Sunday, May 27, 2007


People often have stories that explain who they have become and more importantly how. In the past, I relied on first impressions a lot - often to make significant decisions. Over the years, I have learnt to revisit that first impression after a while and see if I think different.

Sushma, Jyoti and Rachna arrived well past midnight to pick me and J up for a trip to the beach for the Memorial Day weekend. I have known Rachna a few years now and was meeting the two others for the first time. Sushma is slightly over-weight and looks like the kind of person who cannot be bothered with watching her diet or exercising regularly. If I were to see at her the local Indian grocery store, I would have thought she is one of those long suffering H4 wives who this country almost denies a right to exist.

Jyoti seemed regular in every way. I guessed she must be in her early twenties, new graduate on her first job. She looked like a nice, quiet and unassuming girl. I would imagine she worked diligently at her job and kept to herself in crowd.

It was a four hour drive to our destination. Rachna and J fell asleep in bit so I kept Jyoti and Sushma company. In a couple of hours, a layer was peeled off their personalities. Sushma had got her divorce two days ago and this trip was almost like a celebration of freedom for her. I offered her my heartfelt congratulations.

Jyoti was an uber-geek who worked as a
network security consultant. Her day typically started around noon and ended past midnight. Recently a relationship of ten years had ended and she was doing her best to recover. I was there at a point in both their lives when they needed to talk, to share and unburden. By the time we reached our destination, I knew more about them than I do about folks I have known for years.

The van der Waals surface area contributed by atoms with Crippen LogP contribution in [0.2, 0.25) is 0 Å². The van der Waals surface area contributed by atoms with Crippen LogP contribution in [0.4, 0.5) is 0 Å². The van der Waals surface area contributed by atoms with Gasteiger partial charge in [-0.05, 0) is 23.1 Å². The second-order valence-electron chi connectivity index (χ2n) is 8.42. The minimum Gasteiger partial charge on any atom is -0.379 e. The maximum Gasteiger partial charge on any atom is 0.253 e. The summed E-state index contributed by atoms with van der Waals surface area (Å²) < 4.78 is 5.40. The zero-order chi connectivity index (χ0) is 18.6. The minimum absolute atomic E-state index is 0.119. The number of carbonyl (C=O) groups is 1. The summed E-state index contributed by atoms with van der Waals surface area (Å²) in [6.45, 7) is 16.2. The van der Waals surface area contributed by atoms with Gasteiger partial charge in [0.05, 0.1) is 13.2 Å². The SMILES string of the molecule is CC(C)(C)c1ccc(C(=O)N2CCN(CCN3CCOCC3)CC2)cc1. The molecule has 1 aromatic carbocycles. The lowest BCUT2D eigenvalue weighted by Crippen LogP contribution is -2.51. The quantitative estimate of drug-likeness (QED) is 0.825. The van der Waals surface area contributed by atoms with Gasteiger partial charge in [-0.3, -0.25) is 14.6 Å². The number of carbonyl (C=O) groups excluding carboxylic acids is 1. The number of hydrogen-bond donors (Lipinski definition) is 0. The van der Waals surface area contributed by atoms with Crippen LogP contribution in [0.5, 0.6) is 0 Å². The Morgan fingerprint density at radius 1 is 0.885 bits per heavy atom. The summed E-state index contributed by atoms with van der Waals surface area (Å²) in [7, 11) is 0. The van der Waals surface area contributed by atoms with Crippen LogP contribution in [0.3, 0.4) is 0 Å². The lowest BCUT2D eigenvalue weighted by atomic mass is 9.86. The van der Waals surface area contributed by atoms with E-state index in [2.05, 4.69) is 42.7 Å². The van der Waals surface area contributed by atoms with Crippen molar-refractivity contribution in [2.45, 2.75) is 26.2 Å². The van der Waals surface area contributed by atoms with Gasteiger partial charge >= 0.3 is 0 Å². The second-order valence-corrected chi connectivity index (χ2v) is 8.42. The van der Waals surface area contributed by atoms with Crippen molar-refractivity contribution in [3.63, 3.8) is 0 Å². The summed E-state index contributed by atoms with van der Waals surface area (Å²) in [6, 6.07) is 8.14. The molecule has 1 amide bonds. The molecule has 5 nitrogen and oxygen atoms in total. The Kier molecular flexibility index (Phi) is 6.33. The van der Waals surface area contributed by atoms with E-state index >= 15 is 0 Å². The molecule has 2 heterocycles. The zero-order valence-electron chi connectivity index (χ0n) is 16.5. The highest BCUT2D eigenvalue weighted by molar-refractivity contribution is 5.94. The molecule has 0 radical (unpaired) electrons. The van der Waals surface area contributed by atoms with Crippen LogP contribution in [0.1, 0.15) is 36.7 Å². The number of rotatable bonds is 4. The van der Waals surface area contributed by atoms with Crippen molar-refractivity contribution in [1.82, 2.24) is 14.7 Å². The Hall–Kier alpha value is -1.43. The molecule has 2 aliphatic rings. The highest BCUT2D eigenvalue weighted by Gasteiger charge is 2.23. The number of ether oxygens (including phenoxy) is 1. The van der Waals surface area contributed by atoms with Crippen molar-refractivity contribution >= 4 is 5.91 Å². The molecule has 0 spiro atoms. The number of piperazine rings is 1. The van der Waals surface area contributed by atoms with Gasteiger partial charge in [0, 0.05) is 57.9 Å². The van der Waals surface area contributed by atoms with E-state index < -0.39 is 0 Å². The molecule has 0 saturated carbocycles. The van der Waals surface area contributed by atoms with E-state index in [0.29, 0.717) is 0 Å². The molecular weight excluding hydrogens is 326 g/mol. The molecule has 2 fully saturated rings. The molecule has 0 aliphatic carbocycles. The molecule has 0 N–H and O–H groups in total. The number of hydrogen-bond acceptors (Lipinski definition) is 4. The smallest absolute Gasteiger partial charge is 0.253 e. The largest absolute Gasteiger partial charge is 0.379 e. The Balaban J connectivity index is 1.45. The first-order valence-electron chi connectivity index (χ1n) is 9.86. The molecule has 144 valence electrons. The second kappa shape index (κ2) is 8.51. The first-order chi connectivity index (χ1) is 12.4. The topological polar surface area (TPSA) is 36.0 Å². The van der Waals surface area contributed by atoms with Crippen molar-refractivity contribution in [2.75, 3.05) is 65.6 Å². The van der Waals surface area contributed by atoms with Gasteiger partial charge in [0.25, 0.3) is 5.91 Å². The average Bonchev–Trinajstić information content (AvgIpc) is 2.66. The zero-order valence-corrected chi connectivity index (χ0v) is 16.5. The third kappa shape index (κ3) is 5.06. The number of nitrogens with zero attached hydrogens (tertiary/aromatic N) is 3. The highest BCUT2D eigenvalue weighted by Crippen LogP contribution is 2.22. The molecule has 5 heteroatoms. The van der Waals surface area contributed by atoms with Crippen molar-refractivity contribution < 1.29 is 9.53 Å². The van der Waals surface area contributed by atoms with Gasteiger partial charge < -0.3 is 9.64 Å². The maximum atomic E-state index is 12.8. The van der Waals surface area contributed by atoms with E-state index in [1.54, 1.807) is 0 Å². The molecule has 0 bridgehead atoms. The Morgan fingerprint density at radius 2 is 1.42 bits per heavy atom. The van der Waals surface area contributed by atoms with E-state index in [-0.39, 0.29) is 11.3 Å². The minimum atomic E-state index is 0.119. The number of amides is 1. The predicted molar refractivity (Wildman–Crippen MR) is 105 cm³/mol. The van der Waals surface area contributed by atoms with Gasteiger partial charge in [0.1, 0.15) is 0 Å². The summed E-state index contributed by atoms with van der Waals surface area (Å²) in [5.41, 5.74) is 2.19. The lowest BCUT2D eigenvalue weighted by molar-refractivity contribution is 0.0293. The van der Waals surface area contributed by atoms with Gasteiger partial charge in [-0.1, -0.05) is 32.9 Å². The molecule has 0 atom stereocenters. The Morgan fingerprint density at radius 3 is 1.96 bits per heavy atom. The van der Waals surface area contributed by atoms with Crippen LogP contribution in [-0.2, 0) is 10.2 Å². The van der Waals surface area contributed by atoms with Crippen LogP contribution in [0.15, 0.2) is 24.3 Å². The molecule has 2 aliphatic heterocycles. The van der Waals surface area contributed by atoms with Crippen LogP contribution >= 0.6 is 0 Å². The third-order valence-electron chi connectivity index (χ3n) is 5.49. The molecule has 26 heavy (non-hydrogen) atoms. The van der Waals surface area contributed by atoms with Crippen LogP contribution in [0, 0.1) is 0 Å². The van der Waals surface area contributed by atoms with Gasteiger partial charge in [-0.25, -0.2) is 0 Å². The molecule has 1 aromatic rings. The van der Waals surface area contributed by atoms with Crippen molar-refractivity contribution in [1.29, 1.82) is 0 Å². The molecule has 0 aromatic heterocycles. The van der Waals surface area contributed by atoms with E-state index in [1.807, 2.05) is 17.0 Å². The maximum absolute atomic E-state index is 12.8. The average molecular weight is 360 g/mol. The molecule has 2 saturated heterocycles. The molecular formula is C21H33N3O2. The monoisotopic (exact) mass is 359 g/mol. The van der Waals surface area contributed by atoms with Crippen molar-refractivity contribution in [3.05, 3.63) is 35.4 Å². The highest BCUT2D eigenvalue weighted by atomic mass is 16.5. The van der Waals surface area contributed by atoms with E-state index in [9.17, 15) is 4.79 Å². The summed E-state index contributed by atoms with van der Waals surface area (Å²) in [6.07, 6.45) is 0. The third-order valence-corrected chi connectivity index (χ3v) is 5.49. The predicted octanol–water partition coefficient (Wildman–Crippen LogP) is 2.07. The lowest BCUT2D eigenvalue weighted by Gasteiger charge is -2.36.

In our room as we unpacked, I was surprised at how different both Jyoti and Sushma appeared to me. How knowing something about their context made them so much more than two dimensional stereotypes that first impressions tend to be. I noticed the quiet determination about Sushma that I had completely missed before and the natural joie de vivre about Jyoti that even a serious setback could not take away. I knew both of them would bounce back and be even stronger for their life lessons.


gg said...

Have you read Blink? :-)
Some of my college classmates baffle me with their provincial thinking and general inquisitiveness - the stereotypical auntyji types.

gg said...

I meant, you wouldn't think they were that way from their demeanor.